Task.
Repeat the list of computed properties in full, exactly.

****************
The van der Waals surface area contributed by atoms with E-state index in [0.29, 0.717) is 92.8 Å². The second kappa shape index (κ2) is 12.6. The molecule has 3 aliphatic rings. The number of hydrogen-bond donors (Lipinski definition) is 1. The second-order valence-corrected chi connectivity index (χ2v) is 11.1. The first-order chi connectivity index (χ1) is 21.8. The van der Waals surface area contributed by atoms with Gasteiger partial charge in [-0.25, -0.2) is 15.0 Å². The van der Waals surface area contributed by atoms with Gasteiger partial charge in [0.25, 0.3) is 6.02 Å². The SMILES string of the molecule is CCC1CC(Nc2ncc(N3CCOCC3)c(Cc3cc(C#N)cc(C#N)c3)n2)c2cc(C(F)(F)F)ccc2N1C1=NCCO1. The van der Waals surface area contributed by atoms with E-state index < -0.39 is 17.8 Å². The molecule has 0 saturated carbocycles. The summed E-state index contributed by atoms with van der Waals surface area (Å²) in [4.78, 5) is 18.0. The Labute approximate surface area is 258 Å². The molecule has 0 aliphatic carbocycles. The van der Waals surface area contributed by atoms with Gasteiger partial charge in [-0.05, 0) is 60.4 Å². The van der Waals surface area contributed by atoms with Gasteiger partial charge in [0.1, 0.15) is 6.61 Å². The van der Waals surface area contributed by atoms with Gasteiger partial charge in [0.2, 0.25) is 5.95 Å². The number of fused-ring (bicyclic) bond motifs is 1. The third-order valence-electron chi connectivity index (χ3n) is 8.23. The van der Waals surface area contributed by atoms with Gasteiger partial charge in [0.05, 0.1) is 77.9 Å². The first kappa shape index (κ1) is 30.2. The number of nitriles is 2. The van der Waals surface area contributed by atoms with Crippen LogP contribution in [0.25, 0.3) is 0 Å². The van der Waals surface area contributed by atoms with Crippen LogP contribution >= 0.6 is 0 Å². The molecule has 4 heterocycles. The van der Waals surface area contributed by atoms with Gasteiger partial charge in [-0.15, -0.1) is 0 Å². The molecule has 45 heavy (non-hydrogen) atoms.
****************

The van der Waals surface area contributed by atoms with E-state index in [0.29, 0.717) is 92.8 Å². The second kappa shape index (κ2) is 12.6. The molecule has 3 aliphatic rings. The number of hydrogen-bond donors (Lipinski definition) is 1. The second-order valence-corrected chi connectivity index (χ2v) is 11.1. The first-order chi connectivity index (χ1) is 21.8. The van der Waals surface area contributed by atoms with Gasteiger partial charge in [-0.25, -0.2) is 15.0 Å². The van der Waals surface area contributed by atoms with Gasteiger partial charge in [0.25, 0.3) is 6.02 Å². The SMILES string of the molecule is CCC1CC(Nc2ncc(N3CCOCC3)c(Cc3cc(C#N)cc(C#N)c3)n2)c2cc(C(F)(F)F)ccc2N1C1=NCCO1. The van der Waals surface area contributed by atoms with E-state index < -0.39 is 17.8 Å². The molecule has 0 saturated carbocycles. The summed E-state index contributed by atoms with van der Waals surface area (Å²) in [4.78, 5) is 18.0. The Labute approximate surface area is 258 Å². The molecule has 0 aliphatic carbocycles. The van der Waals surface area contributed by atoms with Gasteiger partial charge in [-0.05, 0) is 60.4 Å². The van der Waals surface area contributed by atoms with Gasteiger partial charge in [0.1, 0.15) is 6.61 Å². The van der Waals surface area contributed by atoms with Gasteiger partial charge in [0.2, 0.25) is 5.95 Å². The number of fused-ring (bicyclic) bond motifs is 1. The third-order valence-electron chi connectivity index (χ3n) is 8.23. The van der Waals surface area contributed by atoms with Gasteiger partial charge in [0.05, 0.1) is 77.9 Å². The first kappa shape index (κ1) is 30.2. The number of nitriles is 2. The van der Waals surface area contributed by atoms with Crippen LogP contribution in [0.25, 0.3) is 0 Å². The van der Waals surface area contributed by atoms with Crippen LogP contribution >= 0.6 is 0 Å². The molecule has 4 heterocycles. The van der Waals surface area contributed by atoms with Gasteiger partial charge in [-0.15, -0.1) is 0 Å². The molecule has 45 heavy (non-hydrogen) atoms.